Back in 2006, I interviewed Carla Bozulich about Evangelista, her first record on Montreal’s Constellation label, produced by Efrim Menuck of Godspeed You! Black Emperor and A Silver Mt. Zion, and featuring members of same. We’d discussed how the album was (mis)taken by various listeners for “torment,” “an attack on the senses,” or an “exorcism.” Bozulich’s own intent was to produce something that acknowledged pain, but to a healing end; it was “for people that can respond to sound and love the way other people respond to God,” for people who use musicto lift themselves up and rise up above things that might normally kick their ass.” Her new album, now under the band name Evangelista (and again on Constellation with Efrim and Co. on board, along with Shazad Ismaily and Tara Barnes) continues in the same vein—and, at-times, painful exaltation with cathartic stabs at transcendence and an emotional range that contains melancholy at one end and a violent, rapturous release at the other. A few tracks (“Smooth Jazz,” “Truth Is Dark Like Outer Space,” and “Hello, Voyager” itself, which scares me a bit) are even tougher than anything on the previous album—“The Blue Mask” tough, “Radio Ethiopia” tough, Kim Gordon doing “I Wanna Be Your Dog” tough—while a sassy, streetwise, fuck-you playfulness peeks in elsewhere (“Lucky Lucky Luck”). The one track that I can’t quite hook onto yet is the mournful, gentle “The Blue Room,” with fellow former Geraldine Fibbers member Nels Cline contributing winsome acoustic twelve-string work. It’s pretty and the lyrics are moving, but it’s a bit too sonically nice for the rough-and-tumble forcefulness of the rest of the disc, and makes the album just a tad less cohesive than the previous. Still, this is one strong-as-fuck rock record, and it’d be nice if more people realized how great Bozulich was. –Allan MacInnis  –Guest Contributor (Constellation)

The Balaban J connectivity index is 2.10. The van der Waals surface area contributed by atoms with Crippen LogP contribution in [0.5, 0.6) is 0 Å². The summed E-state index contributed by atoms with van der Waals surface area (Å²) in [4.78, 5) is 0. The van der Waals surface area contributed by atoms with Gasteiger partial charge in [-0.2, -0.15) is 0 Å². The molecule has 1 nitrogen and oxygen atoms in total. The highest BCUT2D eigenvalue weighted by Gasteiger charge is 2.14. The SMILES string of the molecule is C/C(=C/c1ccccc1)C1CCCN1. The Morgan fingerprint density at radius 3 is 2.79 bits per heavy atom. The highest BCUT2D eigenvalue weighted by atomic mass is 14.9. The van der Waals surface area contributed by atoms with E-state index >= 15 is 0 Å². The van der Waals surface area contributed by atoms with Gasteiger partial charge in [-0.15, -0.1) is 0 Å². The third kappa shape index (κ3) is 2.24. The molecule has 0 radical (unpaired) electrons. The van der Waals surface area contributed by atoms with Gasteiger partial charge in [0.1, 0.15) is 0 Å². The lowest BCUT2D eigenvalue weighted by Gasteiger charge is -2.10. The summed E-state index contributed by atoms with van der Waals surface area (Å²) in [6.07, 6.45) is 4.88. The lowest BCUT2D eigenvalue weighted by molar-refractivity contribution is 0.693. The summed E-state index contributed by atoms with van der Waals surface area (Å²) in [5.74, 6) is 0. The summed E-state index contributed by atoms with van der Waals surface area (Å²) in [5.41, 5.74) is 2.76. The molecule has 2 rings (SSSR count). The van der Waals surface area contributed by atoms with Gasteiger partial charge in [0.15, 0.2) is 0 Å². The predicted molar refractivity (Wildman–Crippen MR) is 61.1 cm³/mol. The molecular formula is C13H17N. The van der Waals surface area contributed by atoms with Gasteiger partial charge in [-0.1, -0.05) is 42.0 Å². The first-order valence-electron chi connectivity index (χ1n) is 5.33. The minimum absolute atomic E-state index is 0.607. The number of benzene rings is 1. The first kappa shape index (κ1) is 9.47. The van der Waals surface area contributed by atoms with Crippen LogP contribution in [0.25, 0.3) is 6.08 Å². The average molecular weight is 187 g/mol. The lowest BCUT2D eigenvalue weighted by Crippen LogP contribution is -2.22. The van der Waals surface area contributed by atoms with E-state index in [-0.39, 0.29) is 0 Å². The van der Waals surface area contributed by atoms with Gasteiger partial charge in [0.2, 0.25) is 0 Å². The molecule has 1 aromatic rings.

ESTROGEN HIGHS:
E Major D Construction: 7”
Minimalist, lo-fi, garage that walks the boundaries of the genre. Occasional growling vocals and operatic feedback outros really fly the freak flag on an otherwise standard rock’n’rollin 7”. But on top of the freaky garage rock, the cover art contains both stencil art and stamper lettering, which are two classic forms of DIY art that are skillfully executed. –Daryl Gussin (Self-released)


ESTRANGED, THE:
Self-titled: “Fast Train” b/w “The Masses” / Sacred Decay: 7” / 45 7”
Cold, grey, distant, and discordant, but undeniably powerful, The Estranged isn’t happy face music. It’s not easy-gloom music either (which tends to break out the Misfits copy machine and fingers into skeleton gloves). Think along the lines of the darkness and intensity of Articles Of Faith. (After thirteen years of reviewing, I can’t think of another band that’s been more equal or suited to that comparison.) Medium-paced, gripping, hand-wringing music that takes its time, and makes sure you know that you’re in a place of their making. Don’t be expecting the post-nuclear d-beat holocaust of From Ashes Rise or Hellshock (of which members come from), go into this with the feeling that you’re about to be stalked and hunted musically, on a personal level, through a scope. This shit’s intense in an awesome (in the original meaning of the word) way. It’s well worth your time.  –todd (Self-titled: Black Water / Sacred Decay: Green Noise)


ERUPTÖRS, THE:
Bad Time to Be Having a Good Time: CD